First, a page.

...the questions of migration issue among the Austrian immigration to Canada. Canada can be identified simply as a country of vast geographical size, the second largest country in the world, but with a small population of some 25 million people, and is in many ways several countries accidentally linked by the historical development, peopled by different and distinct immigrant cultures, symbolised by having two official languages.(Brake, 1985, p.144) Immigration is a big complex issue that depends on individual choice but if there should be a generalisation it would be indicate as a struggle to create a new life with hopes by sweeping the past mostly. To an answer to why is it a "complex" issue, it can be said that the general dissatisfaction, which means, people migrating to other countries by leaving many things behind mostly nag about the conditions of the new country in terms of racism, ethnic prejudice also native residents complain about newcomers too. So if nothing has changed in terms of satisfaction why are these people still continuing to migrate? To make this question clearer, some points have to be highlighted as firstly brief information about how Austrians came to Canada then why Canada is attractive to Austrian residents, sociologic profile of Austrian immigrants, what are the contributions of immigrants for the migrated country and also the issue of native's feedback to immigrants. Even tough Austrian immigration seems...
...Canada. The number of total immigrants must be brought down to around 130,000 – 150,000 a year. That way we give a chance for some skilled workers, refugees and others to enter Canada while saving jobs for Canadians. Of those 130,000 - 150,000 we will make sure that at least 80% (104,000 – 120,000) of these immigrants should skilled and educated workers that can benefit the Canadian economy and society. Others should be people who are desperately in need of a Canadian Citizenship or Permanent Residence cards. Therefore making sure people in the country are served in the highest quality while still giving foreigners a chance to experience life in Canada.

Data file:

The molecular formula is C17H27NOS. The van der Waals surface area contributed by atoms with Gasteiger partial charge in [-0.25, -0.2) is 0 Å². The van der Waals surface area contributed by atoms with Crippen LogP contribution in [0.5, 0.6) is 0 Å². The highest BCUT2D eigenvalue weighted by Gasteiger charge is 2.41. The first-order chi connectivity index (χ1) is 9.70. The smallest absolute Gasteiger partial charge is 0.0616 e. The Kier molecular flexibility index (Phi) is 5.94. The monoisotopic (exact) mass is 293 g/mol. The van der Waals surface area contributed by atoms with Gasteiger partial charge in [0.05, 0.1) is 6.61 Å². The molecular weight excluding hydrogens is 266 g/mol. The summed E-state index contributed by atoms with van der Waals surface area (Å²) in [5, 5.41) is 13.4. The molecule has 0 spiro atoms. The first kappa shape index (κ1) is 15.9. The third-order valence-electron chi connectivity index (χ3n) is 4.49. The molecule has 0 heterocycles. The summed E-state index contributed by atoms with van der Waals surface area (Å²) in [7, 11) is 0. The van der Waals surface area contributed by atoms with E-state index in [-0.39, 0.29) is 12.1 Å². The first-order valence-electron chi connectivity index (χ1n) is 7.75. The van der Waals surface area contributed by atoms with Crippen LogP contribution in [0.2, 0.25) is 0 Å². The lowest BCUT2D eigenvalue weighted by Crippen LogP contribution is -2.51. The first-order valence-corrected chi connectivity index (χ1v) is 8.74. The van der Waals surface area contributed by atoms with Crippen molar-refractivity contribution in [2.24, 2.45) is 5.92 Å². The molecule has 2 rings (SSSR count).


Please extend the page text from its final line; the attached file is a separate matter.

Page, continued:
Fact #1 Source:
"Be Humane With Genuine Refugees, But Do Not Put Up With Fraud." - Immigration Watch Canada. N.p., n.d. Web. 07 June 2012. .
Fact #2 (Write down another fact that you found that helps you to argue your specific political issue and helps to support your Party’s position on the political spectrum)
90,000 students come to study in Canada every year on a temporary residence visa or a study permit. These students must be able to prove that they can pay for their tuition, have a clean criminal record, be in good health, and leave the country once they are finished.
Comment on the above fact (make reference to your Party’s goals/political spectrum beliefs):
Everybody has a right to learn whether or not it is in Canada or not. As left winger we want to provide an equal chance for everyone...
...IMMIGRATION RESTRICTION ACT- 1901
The Immigration Restriction Act (1901) can be argued was a policy enacted to reflect the prejudices in Australian society at the time. The Immigration Restriction Act consisted of the Australian Parliament limiting immigration to Australia, which came to be known as The White Australia Policy. The White Australia Policy consists of various historical laws that favour immigration to Australia from Britain but strongly discourage non-whites or people who are not of British descent.
At the turn of the Century Australia was still a relatively new country. It’s population was 4 million, somewhat small, compared to other world populations. At the time the general public consensus was that Australia should be a white country and allowing indiscriminate immigration could threaten its identity. The White Australia Policy had overwhelming support from Australia’s white population, so it could be argued that its introduction was merely a reflection of the public’s ideals at the time. This is reflected by historian Myra Willard:
"…no motive power, operated more universally on this continent, or in the beautiful island of Tasmania… than the desire that we should be one people, and remain one people, without the admixture of other races."
Myra Willard, 'History of the White Australia Policy to 1920'. Melbourne University Press, 1923. p 119
It is clear that white...